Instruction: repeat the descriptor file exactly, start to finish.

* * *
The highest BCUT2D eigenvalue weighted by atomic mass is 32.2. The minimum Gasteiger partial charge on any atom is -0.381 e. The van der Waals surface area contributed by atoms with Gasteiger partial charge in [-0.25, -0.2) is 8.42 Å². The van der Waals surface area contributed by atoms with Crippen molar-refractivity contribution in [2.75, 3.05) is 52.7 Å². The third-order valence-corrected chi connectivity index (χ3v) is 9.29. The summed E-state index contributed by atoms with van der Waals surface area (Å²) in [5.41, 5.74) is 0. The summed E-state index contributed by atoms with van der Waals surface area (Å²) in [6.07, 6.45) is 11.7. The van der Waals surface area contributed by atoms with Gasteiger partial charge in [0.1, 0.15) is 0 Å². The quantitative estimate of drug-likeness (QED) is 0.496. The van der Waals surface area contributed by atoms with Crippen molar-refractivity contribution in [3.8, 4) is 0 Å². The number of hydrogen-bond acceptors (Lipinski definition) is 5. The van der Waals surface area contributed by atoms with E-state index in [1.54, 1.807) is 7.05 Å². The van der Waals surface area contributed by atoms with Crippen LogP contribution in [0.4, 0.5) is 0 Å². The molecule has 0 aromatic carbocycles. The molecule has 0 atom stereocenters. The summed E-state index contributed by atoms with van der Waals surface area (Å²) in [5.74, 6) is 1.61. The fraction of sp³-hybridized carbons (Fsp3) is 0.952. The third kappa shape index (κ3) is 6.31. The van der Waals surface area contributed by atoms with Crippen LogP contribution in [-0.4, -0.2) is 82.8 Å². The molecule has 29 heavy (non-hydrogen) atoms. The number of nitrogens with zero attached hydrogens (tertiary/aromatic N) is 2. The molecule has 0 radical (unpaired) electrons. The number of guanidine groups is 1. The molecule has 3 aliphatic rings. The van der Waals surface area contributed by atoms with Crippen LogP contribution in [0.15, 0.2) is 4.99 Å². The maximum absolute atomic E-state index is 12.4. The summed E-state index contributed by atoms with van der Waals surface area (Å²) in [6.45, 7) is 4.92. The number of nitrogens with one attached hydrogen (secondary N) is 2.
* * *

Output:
The highest BCUT2D eigenvalue weighted by atomic mass is 32.2. The minimum Gasteiger partial charge on any atom is -0.381 e. The van der Waals surface area contributed by atoms with Gasteiger partial charge in [-0.25, -0.2) is 8.42 Å². The van der Waals surface area contributed by atoms with Crippen molar-refractivity contribution in [2.75, 3.05) is 52.7 Å². The third-order valence-corrected chi connectivity index (χ3v) is 9.29. The summed E-state index contributed by atoms with van der Waals surface area (Å²) in [5.41, 5.74) is 0. The summed E-state index contributed by atoms with van der Waals surface area (Å²) in [6.07, 6.45) is 11.7. The van der Waals surface area contributed by atoms with Gasteiger partial charge in [0.1, 0.15) is 0 Å². The quantitative estimate of drug-likeness (QED) is 0.496. The van der Waals surface area contributed by atoms with Crippen molar-refractivity contribution in [3.8, 4) is 0 Å². The number of hydrogen-bond acceptors (Lipinski definition) is 5. The van der Waals surface area contributed by atoms with E-state index in [1.54, 1.807) is 7.05 Å². The van der Waals surface area contributed by atoms with Crippen LogP contribution in [0.4, 0.5) is 0 Å². The molecule has 0 aromatic carbocycles. The molecule has 0 atom stereocenters. The summed E-state index contributed by atoms with van der Waals surface area (Å²) in [5.74, 6) is 1.61. The fraction of sp³-hybridized carbons (Fsp3) is 0.952. The third kappa shape index (κ3) is 6.31. The van der Waals surface area contributed by atoms with Crippen LogP contribution in [-0.4, -0.2) is 82.8 Å². The molecule has 29 heavy (non-hydrogen) atoms. The number of nitrogens with zero attached hydrogens (tertiary/aromatic N) is 2. The molecule has 0 radical (unpaired) electrons. The number of guanidine groups is 1. The molecule has 3 aliphatic rings. The van der Waals surface area contributed by atoms with Crippen LogP contribution in [0.15, 0.2) is 4.99 Å². The maximum absolute atomic E-state index is 12.4. The summed E-state index contributed by atoms with van der Waals surface area (Å²) in [6.45, 7) is 4.92. The number of nitrogens with one attached hydrogen (secondary N) is 2.